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24 November 2021

What can Adam Phillips teach us?

The writer and therapist brings curiosity and delight to psychoanalysis – and, crucially, doubt.

By Lola Seaton

What am I reading about when reading Adam Phillips? What am I learning or getting out of it? Phillips’s style can prompt such doubt – doubt reminiscent of anxiety about the efficacy of psychoanalytic treatment, about whether it can help you, change you, make you feel better. This suggests one is drawn to his work by the promise of a form of wisdom that can help you live, of some relief through enlightenment. So you could say that one reads Phillips with the kind of expectation that his latest book is about, but will naturally not directly satisfy: a book of his titled On Getting Better will not tell you how to get better. Rather, this slight collection, a sequel to On Wanting to Change, which appeared earlier this year, “is about how we might get better at talking about what it is to get better”.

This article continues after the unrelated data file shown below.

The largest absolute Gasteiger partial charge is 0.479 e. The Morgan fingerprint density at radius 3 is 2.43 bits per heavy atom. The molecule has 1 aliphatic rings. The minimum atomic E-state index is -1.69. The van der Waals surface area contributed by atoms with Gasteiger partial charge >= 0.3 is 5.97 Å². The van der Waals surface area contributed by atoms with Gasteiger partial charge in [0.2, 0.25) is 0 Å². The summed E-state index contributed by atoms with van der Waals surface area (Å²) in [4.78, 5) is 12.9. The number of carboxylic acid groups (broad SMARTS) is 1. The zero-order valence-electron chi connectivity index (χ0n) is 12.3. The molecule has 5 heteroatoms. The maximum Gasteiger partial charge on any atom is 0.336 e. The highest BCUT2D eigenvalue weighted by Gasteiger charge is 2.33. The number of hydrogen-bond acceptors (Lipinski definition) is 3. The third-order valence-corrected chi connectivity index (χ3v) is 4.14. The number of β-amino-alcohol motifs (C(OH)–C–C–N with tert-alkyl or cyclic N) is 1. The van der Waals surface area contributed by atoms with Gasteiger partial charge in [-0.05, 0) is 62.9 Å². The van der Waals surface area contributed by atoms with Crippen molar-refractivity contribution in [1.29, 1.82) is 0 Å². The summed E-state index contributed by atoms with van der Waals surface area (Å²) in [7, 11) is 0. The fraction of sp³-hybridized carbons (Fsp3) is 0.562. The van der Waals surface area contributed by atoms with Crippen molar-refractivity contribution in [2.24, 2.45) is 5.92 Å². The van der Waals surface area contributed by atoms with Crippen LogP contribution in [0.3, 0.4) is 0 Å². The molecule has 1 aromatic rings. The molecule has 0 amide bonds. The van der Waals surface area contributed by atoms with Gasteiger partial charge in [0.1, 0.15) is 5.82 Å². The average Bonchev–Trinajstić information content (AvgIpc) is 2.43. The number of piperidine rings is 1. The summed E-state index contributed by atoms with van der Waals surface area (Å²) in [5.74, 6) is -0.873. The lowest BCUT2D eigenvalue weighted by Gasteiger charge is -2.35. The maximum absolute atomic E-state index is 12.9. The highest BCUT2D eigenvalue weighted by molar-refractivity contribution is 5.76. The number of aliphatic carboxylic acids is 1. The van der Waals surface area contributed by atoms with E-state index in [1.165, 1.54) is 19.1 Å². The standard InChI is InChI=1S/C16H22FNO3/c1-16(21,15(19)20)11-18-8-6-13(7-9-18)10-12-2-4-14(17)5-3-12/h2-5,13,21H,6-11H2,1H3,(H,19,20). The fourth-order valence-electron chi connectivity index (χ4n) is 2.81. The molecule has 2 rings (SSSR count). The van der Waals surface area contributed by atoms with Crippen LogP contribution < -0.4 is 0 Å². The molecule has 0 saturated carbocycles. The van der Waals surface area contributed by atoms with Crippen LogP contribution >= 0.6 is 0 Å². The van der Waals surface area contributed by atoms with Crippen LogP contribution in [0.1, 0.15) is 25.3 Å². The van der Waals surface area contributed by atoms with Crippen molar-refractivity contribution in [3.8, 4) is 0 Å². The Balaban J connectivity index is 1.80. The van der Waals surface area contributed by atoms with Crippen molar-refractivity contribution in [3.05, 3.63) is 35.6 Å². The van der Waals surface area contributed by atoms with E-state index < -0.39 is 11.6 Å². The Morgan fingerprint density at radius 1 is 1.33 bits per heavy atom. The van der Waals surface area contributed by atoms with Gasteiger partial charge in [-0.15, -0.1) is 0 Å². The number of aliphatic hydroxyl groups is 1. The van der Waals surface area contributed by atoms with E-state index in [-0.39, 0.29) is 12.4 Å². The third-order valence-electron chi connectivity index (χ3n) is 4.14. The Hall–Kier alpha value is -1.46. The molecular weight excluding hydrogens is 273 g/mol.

Phillips is a practising psychoanalyst; as a writer he is best described as an essayist – many of his books are, like this recent pair, collections of lectures, essays and reviews, and even his stand-alone books tend to be slim enough to qualify as extended essays. His themes – boredom, pleasure, worrying, missing out, self-criticism – are usually beguilingly ordinary, Phillips’s enticing conduits to the major psychoanalytic subjects: the superego, the unconscious, desire, and so on.

[See also: Christine Smallwood’s darkly funny novel of a stuck generation]